Check out all the on-demand sessions from the Intelligent Security Summit here.

Electric car-maker Tesla’s second vehicle, the Model S, won’t be available until next summer, but the company is taking a version of its new electric sedan out for a little publicity spin with a North American tour.

VentureBeat was among the very first to take the new Tesla Model S Beta for an early test drive, and we can report that it’s a beast. We’ve got photos from our plant visit below, and we’ll be uploading a video soon.

Tesla CEO Elon Musk said the Model S is already sold out for 2012, thanks to 6,500 pre-orders. And after spending some time with the vehicle in person, it’s easy to see why. This car is dead sexy, with all the features to make gadget boy or girl’s heart melt. Yet unlike the earlier Tesla Roadster, it’s actually got room for your friends and family.

With seating for seven (five full-sized adults and two kids in the back), it’s not a vehicle to park in your living room and admire. This is a moving sculpture that expects to be driven.

It handles the hill roads of Palo Alto with the power of a rally car, and the grace of prancing gazelle.  Best of all, it’s muscle you can feel good about. The electric engine is releasing zero emissions as it burns down the road.


What else makes the Model S Beta special? This prototype is in its final stages before the car goes into production, and the Model S will be Tesla’s first mass-produced vehicle. Starting at $49,000, the Model S is the follow-up to the company’s first car, the Tesla Roadster. It will be available in a 160-, 230- or 300-mile range option, and the company says it can charge using any regular electrical outlet.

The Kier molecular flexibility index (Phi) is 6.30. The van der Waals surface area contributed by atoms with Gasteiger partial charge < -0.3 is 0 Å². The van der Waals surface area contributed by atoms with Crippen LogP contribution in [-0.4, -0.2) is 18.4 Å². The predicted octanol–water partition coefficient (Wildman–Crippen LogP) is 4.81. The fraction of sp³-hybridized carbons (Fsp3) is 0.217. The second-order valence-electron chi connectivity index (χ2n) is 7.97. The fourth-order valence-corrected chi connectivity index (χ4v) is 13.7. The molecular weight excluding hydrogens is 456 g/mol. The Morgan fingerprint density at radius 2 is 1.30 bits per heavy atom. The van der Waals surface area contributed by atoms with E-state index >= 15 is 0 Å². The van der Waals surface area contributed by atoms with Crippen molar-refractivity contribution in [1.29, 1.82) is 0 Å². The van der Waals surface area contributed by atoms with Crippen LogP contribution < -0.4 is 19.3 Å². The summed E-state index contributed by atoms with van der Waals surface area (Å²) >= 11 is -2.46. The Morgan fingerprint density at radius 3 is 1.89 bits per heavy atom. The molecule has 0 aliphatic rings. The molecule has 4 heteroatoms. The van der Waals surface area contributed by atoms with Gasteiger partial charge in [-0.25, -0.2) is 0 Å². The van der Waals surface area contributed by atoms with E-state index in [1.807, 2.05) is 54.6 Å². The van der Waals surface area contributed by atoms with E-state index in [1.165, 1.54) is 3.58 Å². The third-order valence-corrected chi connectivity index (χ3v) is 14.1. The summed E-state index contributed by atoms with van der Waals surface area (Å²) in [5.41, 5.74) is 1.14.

The Model S Beta has a 17-inch connected touchscreen, developed in-house, that’s equipped with 3G wireless for easy navigation, web and media access, and the ability to run applications.

What we saw was still early, but the Tesla team sees cars as the new app marketplace. That means you can expect someone in the near future to be creating a customized, steampunk-styled interface for someone’s Model S control panel. Even without apps, this giant, luminous screen is responsible for all car functions, and the only physical buttons on the car’s console are the federally-mandated “hazard” blinker, and another button to pop open the glove box. Everything else, from driving directions, to air conditioning, is controlled with the touch screen.

Suffice it to say, no detail was overlooked on the driving experience, the interior or the techy goodness.

We’ll have a full-length video of our test drive and lots more photos coming soon. Stay tuned!

VentureBeat's mission is to be a digital town square for technical decision-makers to gain knowledge about transformative enterprise technology and transact. Discover our Briefings.